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The 15th Assembly: Background Overview

The Assembly - the national council for the Uniting Church

The 15th Triennial Assembly of the Uniting Church National Assembly will meet in Melbourne at Box Hill Town Hall from 8-14 July.  The President-Elect (to be installed as President) is Dr Deidre Palmer (a past Moderator of the SA Synod) and her theme is Abundant Grace Liberating Hope.

The Assembly is made of members primarily elected or appointed by the Synods and Presbyteries. The number of voting members at an Assembly has varied, but for 2018, it could be about 260. It is a smaller gathering than the larger Synod meetings, though Synods are also changing with decreasing Synod attendance.  The base of membership is equal numbers of ordained members and confirmed lay members, so only a small number of ordained members will ever be a member, and proportionally this represents a very small group of lay people. Membership is a serious task and all other members should pray for those attending the Assembly.

There are non-voting members of the Assembly, but for this article the focus will be on voting members. The breakdown for voting membership is outlined in Regulation 3.3.8. Each presbytery technically appoints one ordained member and one lay member, though because some Synods (SA, WA) have adopted a one Presbytery and effectively a one Synod model, compensation has been provided so those Synods maintain their overall numbers. Victoria and Tasmania are now combined as one Synod and thus have a joint membership.

Officers of the Assembly are voting members (4):

the President of the Assembly;
the General Secretary of the Assembly;
the ex-President of the Assembly;
the President-elect of the Assembly;
Two officers of the Uniting Aboriginal and Islander Christian Congress, and 16 UAICC members. (18)

The breakdown for Synod/Presbytery membership is interesting (2017 Revised Regulations):

NSW & ACT: 54






TOTAL: 212

As well as the Assembly officers and UAICC members, the Assembly Standing Committee appoints the following (Note: numbers are from 14th Assembly 2015)

Youthful Members (6)
Migrant-ethnic Congregations (8)
Members providing special skill and expertise (3)
Six Assembly Bodies (agencies) are represented (6)

A comment on the Membership

The membership numbers for Assembly bears no relation to contemporary confirmed membership or even attendance as these figures are difficult to determine in any case.

I believe there needs to be a substantial re-working of the make-up to help the Assembly be truly representative of the church. This is different to the idea that the Assembly should be made up of ‘representatives’ as it is a distinct council making its own decisions. One of the difficulties for the Assembly is its increasingly distant connection to the local congregation.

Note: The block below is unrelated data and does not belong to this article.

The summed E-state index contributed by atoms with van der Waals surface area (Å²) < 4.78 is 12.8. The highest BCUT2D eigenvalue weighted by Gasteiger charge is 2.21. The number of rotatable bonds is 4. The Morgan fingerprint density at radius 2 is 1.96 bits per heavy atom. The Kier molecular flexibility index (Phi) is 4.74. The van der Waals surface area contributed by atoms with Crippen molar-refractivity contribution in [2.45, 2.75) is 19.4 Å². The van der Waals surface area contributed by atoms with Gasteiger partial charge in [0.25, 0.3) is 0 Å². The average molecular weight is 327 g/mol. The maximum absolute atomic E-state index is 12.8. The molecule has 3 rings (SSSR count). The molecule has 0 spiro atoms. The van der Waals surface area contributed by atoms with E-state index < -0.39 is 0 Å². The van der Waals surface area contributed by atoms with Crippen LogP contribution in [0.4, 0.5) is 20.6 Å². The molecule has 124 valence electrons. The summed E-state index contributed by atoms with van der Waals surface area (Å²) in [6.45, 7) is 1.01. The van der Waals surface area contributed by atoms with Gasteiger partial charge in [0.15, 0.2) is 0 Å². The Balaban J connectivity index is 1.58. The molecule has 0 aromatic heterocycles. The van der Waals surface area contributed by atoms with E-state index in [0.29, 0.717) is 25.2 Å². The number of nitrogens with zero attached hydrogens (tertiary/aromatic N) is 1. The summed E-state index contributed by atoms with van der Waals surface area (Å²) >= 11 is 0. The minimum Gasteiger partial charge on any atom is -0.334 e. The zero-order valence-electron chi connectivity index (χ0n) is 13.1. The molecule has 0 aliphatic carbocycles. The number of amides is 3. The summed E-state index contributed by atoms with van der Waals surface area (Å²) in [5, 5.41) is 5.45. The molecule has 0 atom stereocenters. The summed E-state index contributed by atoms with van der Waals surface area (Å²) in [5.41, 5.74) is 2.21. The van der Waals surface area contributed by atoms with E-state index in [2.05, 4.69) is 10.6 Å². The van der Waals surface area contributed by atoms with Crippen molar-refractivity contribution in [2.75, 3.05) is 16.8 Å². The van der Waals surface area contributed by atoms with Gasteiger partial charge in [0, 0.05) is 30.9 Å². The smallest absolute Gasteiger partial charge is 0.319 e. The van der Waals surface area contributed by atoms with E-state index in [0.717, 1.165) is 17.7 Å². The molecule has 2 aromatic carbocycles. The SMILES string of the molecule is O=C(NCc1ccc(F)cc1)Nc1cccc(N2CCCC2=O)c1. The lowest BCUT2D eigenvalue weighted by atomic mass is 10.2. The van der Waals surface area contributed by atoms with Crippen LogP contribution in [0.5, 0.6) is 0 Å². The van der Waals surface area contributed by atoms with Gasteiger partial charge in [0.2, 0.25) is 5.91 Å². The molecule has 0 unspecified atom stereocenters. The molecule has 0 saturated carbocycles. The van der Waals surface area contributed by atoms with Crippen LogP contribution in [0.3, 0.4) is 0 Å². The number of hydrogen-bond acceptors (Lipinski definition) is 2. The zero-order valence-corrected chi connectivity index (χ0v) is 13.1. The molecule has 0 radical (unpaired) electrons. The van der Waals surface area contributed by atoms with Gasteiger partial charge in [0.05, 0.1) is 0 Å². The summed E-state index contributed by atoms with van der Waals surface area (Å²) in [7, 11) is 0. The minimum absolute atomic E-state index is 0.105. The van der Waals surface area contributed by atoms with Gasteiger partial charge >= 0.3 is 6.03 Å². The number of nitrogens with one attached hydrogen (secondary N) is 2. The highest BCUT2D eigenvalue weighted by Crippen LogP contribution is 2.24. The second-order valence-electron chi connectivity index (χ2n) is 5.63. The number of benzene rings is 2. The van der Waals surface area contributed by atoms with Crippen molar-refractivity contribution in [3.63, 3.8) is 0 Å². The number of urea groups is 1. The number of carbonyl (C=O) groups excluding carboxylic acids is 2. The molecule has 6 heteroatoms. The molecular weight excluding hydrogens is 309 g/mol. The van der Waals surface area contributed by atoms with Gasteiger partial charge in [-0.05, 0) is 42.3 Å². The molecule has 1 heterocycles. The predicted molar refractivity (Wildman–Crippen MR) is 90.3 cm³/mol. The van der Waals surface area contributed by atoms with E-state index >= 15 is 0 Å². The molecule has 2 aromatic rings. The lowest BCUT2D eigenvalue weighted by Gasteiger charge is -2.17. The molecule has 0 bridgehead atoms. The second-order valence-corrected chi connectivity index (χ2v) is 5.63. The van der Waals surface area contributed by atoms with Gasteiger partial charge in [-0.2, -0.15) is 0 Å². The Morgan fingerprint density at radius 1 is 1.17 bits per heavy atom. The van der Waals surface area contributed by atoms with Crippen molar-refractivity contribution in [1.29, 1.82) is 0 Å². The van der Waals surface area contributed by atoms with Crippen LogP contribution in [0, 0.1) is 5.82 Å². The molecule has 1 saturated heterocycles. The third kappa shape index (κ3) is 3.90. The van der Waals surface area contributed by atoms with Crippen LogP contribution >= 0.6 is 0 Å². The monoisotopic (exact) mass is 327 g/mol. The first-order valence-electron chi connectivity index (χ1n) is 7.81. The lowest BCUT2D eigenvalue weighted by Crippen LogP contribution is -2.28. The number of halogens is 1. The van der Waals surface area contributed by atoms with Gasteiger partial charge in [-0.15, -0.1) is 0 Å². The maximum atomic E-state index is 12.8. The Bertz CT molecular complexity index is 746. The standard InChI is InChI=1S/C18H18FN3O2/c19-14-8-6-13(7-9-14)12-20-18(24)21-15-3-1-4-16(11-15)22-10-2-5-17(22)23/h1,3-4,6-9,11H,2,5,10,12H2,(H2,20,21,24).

• Synod numbers should be revised so that the Synods like Victoria (now with Tasmania) that have much smaller numbers now can be provided a membership that reflects their actual present attendance/membership of the Uniting Church.
  • Presbyteries could appoint 2 lay people. This would help to broaden out the church employed/quasi-ordained/professional members that are elected as lay members now. There was never a thought at union that the lay members of the national decision-making body would also be employed by a council or part of the church.

What does the Assembly do?

There will be worship, contact and greetings from ecumenical guests and many proposals and reports from Assembly agencies, other councils and Assembly members. For its responsibilities, I still believe it is best to quote from the foundational uniting document: Basis of Union Paragraph 15 (e).

It has determining responsibility for matters of doctrine, worship, government and discipline, including the promotion of the Church’s mission, the establishment of standards of theological training and reception of ministers from other communions, and the taking of further measures towards the wider union of the Church. It makes the guiding decisions on the tasks and authority to be exercised by other councils. It is obligatory for it to seek the concurrence of other councils, and on occasion of the congregations of the Church, on matters of vital importance to the life of the Church.


The Assembly will follow the Manual for Meetings. As with any meeting, the co-ordination of the meeting arrangements is connected to smaller groups, and for the UCA Assembly the Facilitation Committee and the Business Committee are the prime committees. The Business Committee will essentially control the agenda and will work with presenters about the timing of presentations, and also with the Facilitation Committee about the re-arrangement and presentation of proposals. Major matters will be introduced in a plenary session and then considered initially in the Assembly groups. Marriage will be one of these matters. A summary of the views of each group on the matter/proposals is provided to the Facilitation Committee and the committee collates material from the groups and reports to an information plenary session at the Assembly. This process provides the base for consideration of which proposals proceed to formal plenary consideration and/or the possible re-arrangement or amalgamation of proposals or parts of proposals to form one new proposal. Prayer for good governance and wisdom for those involved in the control of the Assembly process would be appreciated.

Peter Bentley was a member of the perhaps now infamous 10th Assembly held in Melbourne in 2003 (remember Resolution 84?), as well as a keen observer at Assembly meetings in 1994 and 1997 (attending as an Assembly staff-person), and 2000, 2006, 2009, 2012 and 2015 (for personal interest or the Reforming Alliance or ACC).

Note: this article was first published in the June 2018 edition of ACCatalyst.